If you read, for example, the memoirs of Cheney and Rumsfeld—I did read through them. They’re hefty volumes, but I went through them, curiosity. Like them or not, there is deep conviction there. You know, with Cheney, when he first meets Bush, when Bush is going to nominate him for president, he says to Bush—and I believe it—I know a lot of memoirs is, you know, not to be taken literally. But he says to Bush, “I’m very conservative. I’m warning you.” And Bush says, “That’s OK. You know, we can deal with that.”

Obama is nothing. One day he makes death lists of people to kill, the next day he gives Bob Dylan a medal. Then he talks about how he supports Israel blindly. And you could easily imagine, if there were money and votes, that the next day he would be supporting Palestinian rights. There is absolutely no conviction there. And I think there, Peter Beinart, in his book, his recent book, The Crisis of Zionism, he gets it exactly right. He says Obama is actually a liberal Jew in his mental outlook, and so he knows everything he’s saying is not true. He says he has—we have Israel’s back. Well, what he actually means is, rich American Jews have me, meaning Obama, in their pocket, and I have my hands in their pocket. He wants liberal Jewish contributions. And that’s really what it’s about.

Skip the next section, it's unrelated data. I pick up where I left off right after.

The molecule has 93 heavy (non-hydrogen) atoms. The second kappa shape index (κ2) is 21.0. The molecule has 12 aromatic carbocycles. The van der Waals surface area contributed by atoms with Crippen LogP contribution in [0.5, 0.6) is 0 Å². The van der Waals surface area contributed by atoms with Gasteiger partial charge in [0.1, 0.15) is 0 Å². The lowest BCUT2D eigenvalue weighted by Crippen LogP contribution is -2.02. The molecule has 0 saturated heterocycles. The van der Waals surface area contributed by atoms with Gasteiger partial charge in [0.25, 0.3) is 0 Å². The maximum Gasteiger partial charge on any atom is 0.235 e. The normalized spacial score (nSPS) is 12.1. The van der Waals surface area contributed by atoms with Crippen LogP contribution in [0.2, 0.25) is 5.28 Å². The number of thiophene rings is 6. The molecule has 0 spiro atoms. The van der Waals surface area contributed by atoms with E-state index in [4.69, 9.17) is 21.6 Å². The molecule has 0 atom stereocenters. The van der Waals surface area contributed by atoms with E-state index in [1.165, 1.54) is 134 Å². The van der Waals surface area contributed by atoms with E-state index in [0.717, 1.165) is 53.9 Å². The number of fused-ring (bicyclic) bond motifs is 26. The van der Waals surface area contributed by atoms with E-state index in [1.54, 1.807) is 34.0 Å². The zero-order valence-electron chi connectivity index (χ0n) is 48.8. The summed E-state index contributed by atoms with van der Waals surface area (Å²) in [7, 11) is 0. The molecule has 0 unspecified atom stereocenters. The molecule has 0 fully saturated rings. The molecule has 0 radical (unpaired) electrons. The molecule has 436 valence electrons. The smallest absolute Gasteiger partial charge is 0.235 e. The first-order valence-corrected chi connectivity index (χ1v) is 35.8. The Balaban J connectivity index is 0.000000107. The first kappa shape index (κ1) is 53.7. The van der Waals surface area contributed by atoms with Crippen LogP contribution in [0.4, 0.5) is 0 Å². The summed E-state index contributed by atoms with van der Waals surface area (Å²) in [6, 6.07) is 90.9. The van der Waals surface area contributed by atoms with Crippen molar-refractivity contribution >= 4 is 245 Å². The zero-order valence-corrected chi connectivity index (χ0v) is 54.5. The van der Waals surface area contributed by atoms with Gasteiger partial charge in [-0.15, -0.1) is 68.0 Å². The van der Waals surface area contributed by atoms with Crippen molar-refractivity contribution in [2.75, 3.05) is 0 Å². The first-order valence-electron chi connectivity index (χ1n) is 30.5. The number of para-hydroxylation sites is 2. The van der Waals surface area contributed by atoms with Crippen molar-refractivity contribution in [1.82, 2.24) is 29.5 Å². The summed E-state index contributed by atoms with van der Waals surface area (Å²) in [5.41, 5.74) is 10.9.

AMY GOODMAN: And yet, you’re saying that liberal Jews in America are changing their views on Israel and Palestinians?

NORMAN FINKELSTEIN: Yeah, you know, the—there’s no question, if you look at two kinds of information. You can look at, for example, the poll data, and the poll data shows that there’s a serious decline, not yet—we can’t call it a precipitous decline, but there is a significant decline in American Jewish support for Israel. And then there’s what you might call the anecdotal data, the—what you might call the high-profile defections. So there’s a Peter Beinart, who’s a former senior editor at The New Republic; then there’s David Remnick in The New Yorker — and both of them influential positions. And you know they have one finger in the air checking which way the wind is blowing, and they have very sensitive antennae. And they realize the Jewish community is moving in a new direction, and we better, as it were, you know, get with the program. I know I’m mixing metaphors there, but get with the program.

The Jewish community is changing. It used to be, even—interestingly enough, even as early as about, say, six or seven years ago, the chief correspondent for The New Yorker on the Israel-Palestine conflict was Jeffrey Goldberg. And Jeffrey Goldberg now, he’s become a kind of caricature even of himself as he tries to defend Israel blindly, and he’s also no longer at The New Yorker, because the kind of coverage, the kind of apologetics, the kind of just hackneyed propaganda simply won’t fly any longer with the American Jewish community. They don’t want to hear it. They don’t believe it, you know, because at least in the case of Netanyahu, you could say, there is—and Avigdor Lieberman, there’s a certain amount of truth in advertising. And it’s very difficult to, from a liberal point of view, justify the way they carry on.